The situation is common enough: an employee is alleged to have engaged in misconduct and, as part of its investigation, the employer decides to search the employee’s company-issued computer for any relevant documents and communications. One might expect that because the company owns the computer, anything discovered on the computer would be fair game. That expectation, however, can sometimes lead employers astray – and straight into a claim under electronic privacy and anti-hacking statutes like the Stored Communications Act (SCA) and Computer Fraud and Abuse Act (CFAA).
The SCA and CFAA are federal statutes that protect against the unauthorized access of electronic communications and information. Under those statutes, employers have considerable room to monitor and access communications on their own networks and equipment. The SCA, for example, generally exempts communications that are transmitted or stored on an employer’s proprietary electronic communications system. That exemption does not apply, however, to communications that are stored outside of the company’s system, such as emails stored in an employee’s Gmail or Yahoo! account. Consequently, an employer that accesses an employee’s private email account risks violating the law – regardless of whether a company-issued computer allowed the employer to do so (for example, because the password for the employee’s private email account was stored in the computer’s internet browser).
Cases to Discuss
As a case in point, in Lazette v. Kulmatycki (N.D. Ohio 2013), a supervisor used a former employee’s smartphone to access the employee’s personal email account after her employment ended. The employee had been issued a smartphone during her employment and had been told that she could use it for personal matters. When the employee left, she returned the smartphone and believed that she had deleted her Gmail account from the phone. In fact, the Gmail account was still accessible on the phone and the supervisor, rather than deleting the account, used it to read the employee’s opened and unopened email—a total of 48,000 emails over an eighteen-month period. After becoming aware of the supervisor’s actions, the employee changed her Gmail password and then sued claiming violations of the SCA, among other things. The employer sought to dismiss the complaint, but was unsuccessful. The court found that the mere fact that the supervisor had used a company-owned device to access the employee’s email account did not grant him the authority to do so. It also found that the employee’s inadvertent failure to delete the account from the phone did not mean she had given implied consent to access the account, particularly where she believed she had deleted the account and was unaware of the possibility that others might be able to access it. On the issue of consent, the court also noted that even if she had been aware that her emails might be monitored, that implied consent would not have been unlimited, given that “random monitoring is one thing; reading everything is another.”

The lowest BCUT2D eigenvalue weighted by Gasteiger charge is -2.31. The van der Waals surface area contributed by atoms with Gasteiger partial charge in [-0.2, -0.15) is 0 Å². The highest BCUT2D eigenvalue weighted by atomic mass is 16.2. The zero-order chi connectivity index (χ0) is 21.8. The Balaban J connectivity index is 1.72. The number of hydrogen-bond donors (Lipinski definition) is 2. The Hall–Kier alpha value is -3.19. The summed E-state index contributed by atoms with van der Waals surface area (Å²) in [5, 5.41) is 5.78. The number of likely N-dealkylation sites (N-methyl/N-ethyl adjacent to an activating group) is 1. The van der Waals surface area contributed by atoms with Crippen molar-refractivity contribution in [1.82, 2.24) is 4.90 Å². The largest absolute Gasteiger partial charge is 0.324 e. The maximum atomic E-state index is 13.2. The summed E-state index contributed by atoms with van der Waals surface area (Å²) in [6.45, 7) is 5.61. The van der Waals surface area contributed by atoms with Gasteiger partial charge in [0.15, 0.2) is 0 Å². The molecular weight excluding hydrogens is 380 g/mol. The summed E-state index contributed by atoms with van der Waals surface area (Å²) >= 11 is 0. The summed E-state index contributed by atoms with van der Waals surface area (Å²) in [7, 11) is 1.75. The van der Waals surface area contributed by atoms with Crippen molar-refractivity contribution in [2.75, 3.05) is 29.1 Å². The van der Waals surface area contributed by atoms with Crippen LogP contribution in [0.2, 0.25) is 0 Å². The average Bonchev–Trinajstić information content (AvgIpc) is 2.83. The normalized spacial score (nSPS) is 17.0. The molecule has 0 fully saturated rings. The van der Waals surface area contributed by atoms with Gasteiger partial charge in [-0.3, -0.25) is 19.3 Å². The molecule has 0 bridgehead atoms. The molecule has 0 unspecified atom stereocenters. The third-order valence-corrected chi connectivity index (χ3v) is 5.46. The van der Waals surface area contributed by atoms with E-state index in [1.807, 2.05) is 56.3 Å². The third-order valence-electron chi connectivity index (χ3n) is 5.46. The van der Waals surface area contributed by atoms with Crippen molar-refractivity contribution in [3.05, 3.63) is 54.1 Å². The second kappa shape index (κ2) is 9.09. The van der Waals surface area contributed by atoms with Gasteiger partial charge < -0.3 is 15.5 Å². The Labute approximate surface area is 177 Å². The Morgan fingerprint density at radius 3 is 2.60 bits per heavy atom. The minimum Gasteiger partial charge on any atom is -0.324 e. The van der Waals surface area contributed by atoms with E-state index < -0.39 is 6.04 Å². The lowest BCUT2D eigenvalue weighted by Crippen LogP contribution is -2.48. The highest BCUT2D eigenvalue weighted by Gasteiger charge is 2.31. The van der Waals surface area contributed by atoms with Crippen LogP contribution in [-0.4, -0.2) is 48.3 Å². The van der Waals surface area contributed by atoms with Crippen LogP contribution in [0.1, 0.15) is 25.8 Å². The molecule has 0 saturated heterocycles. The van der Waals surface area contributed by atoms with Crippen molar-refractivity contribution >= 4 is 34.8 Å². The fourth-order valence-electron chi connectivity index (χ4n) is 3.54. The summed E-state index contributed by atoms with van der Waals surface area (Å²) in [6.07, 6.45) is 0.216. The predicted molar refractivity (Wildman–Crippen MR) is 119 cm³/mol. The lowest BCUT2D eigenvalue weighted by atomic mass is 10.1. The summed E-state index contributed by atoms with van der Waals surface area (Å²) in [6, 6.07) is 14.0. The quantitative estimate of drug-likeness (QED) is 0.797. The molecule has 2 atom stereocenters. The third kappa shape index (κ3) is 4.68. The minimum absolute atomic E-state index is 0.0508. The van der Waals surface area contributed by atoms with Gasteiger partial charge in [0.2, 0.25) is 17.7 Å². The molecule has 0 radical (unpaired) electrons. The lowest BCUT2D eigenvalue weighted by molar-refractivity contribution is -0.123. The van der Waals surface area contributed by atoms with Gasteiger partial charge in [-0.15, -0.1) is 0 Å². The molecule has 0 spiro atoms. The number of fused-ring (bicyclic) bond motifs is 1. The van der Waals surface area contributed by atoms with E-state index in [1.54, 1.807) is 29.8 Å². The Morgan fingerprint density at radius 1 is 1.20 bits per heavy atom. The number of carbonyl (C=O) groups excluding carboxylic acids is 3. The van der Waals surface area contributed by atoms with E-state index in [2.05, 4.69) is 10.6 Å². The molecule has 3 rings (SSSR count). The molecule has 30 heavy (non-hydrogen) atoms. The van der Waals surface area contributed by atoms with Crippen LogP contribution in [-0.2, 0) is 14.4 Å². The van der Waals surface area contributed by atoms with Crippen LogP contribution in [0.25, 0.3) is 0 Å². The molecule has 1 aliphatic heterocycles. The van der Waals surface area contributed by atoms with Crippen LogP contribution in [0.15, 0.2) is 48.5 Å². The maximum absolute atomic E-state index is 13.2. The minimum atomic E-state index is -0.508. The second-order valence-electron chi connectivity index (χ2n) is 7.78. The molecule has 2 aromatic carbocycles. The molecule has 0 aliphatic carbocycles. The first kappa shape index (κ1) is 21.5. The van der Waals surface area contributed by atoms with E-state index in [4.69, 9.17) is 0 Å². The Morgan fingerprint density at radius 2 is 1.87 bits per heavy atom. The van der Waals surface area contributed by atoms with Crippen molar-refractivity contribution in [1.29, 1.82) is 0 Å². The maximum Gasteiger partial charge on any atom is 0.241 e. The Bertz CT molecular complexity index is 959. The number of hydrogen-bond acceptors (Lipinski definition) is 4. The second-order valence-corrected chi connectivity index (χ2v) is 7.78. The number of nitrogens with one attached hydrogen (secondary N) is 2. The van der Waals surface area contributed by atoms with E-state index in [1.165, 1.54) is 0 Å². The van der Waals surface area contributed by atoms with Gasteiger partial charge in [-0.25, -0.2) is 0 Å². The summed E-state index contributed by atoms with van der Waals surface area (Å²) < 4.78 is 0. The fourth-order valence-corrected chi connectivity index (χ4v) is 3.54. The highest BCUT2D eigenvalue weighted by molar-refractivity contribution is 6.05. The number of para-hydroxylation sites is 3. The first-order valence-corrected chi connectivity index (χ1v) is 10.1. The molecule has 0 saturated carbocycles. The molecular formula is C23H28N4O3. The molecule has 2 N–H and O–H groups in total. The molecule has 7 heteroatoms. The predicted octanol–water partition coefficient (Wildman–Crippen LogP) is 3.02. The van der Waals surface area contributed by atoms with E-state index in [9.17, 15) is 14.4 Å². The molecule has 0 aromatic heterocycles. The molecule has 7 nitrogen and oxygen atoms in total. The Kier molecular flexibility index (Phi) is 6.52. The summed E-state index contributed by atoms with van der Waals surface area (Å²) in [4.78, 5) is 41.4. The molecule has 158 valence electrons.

More recently, in Owen v. Cigna (N.D. Ill. 2016), a court held that an employee had a viable claim under the SCA where her employer allegedly used her work computer to access emails from her personal email account. The employee had left her job and had filed a charge of discrimination for sexual harassment. In responding to the charge, the employer attached emails that it had obtained from the employee’s personal email account, but which the employee claimed had been obtained without her consent. The employer argued that it was authorized to access the emails, but the court dispensed with this argument quickly and found that although the employer had the undeniable authority to access the employee’s work computer after she stopped working, it was not authorized to access the employee’s personal email account.
Both of these cases serve as important reminders for employers to consider the potential privacy of electronic communications when performing workplace investigations. Although there are certainly steps that employers can take to reduce any expectation of privacy that employees may have in their electronic communications at work, employers must also recognize that mere ownership of a computer, tablet, smartphone, or other electronic device does not provide carte blanche access any account an employee accessed on the device.